(This post was originally published September 4, 2021. Posts have been manually reordered for more logical storytelling. To go to the next post in the sequence, click “Previous Post” at bottom.)
After a Herculean effort from science, ship, and shoreside teams, we leave Port Dock 3 just after 10 am and sail under the iconic Yaquina Bay Bridge under blue skies and complete calm. A bustle of recreational boats heading out for a Saturday on the water is joined by Common Murre chicks calling for their fathers, Pelagic Cormorants commuting back from the sea with fish for their families, and gulls tagging along with whatever looks interesting.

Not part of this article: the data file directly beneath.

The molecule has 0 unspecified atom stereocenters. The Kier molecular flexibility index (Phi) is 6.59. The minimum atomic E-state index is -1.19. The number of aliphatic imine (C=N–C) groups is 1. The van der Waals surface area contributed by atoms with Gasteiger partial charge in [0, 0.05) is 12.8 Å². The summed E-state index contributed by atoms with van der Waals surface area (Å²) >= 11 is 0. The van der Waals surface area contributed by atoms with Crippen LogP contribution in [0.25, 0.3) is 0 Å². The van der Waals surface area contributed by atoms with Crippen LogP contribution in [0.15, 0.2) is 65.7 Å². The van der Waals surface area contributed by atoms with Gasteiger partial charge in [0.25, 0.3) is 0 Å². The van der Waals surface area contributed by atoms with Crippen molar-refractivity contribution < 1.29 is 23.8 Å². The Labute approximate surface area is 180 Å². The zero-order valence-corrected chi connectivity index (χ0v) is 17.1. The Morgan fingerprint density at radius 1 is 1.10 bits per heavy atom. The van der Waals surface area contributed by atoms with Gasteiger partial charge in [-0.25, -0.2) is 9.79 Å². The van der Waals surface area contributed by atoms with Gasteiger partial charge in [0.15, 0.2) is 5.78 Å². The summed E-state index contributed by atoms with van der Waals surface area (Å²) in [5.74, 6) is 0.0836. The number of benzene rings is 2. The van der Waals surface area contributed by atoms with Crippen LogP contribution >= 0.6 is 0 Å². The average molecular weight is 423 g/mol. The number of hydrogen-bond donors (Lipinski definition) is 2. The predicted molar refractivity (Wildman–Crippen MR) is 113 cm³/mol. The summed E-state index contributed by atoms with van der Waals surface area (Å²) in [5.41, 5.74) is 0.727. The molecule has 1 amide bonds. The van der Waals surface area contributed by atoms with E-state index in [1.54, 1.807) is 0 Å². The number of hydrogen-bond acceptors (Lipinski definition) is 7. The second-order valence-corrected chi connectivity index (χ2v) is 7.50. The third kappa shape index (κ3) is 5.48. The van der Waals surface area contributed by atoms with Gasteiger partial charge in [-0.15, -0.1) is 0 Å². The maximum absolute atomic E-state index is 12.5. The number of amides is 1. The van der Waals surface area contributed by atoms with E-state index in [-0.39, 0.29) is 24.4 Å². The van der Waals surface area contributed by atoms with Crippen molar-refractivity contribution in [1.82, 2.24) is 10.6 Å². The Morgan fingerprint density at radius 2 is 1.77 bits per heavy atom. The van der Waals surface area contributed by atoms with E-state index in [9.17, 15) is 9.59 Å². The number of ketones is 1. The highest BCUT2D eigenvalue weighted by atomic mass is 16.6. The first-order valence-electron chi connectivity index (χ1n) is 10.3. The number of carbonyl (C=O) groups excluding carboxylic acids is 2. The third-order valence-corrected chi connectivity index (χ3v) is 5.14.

We pass over Newport’s famed “bar” without a notice and move into the big Pacific Ocean, channel markers festooned with California Sea Lions. The great Oregon coastline, thick with green, slowly recedes into the distance and turns blue, as the sea becomes our new world.
At 2 pm, we cross the 200-meter isobath that marks the boundary of Oregon’s continental shelf, deploy our hydrophone to listen underwater, and begin visual survey with our 25-power binoculars (the “big eyes”) to watch the surface for any animal activity. The sea remains flat calm.
All systems go!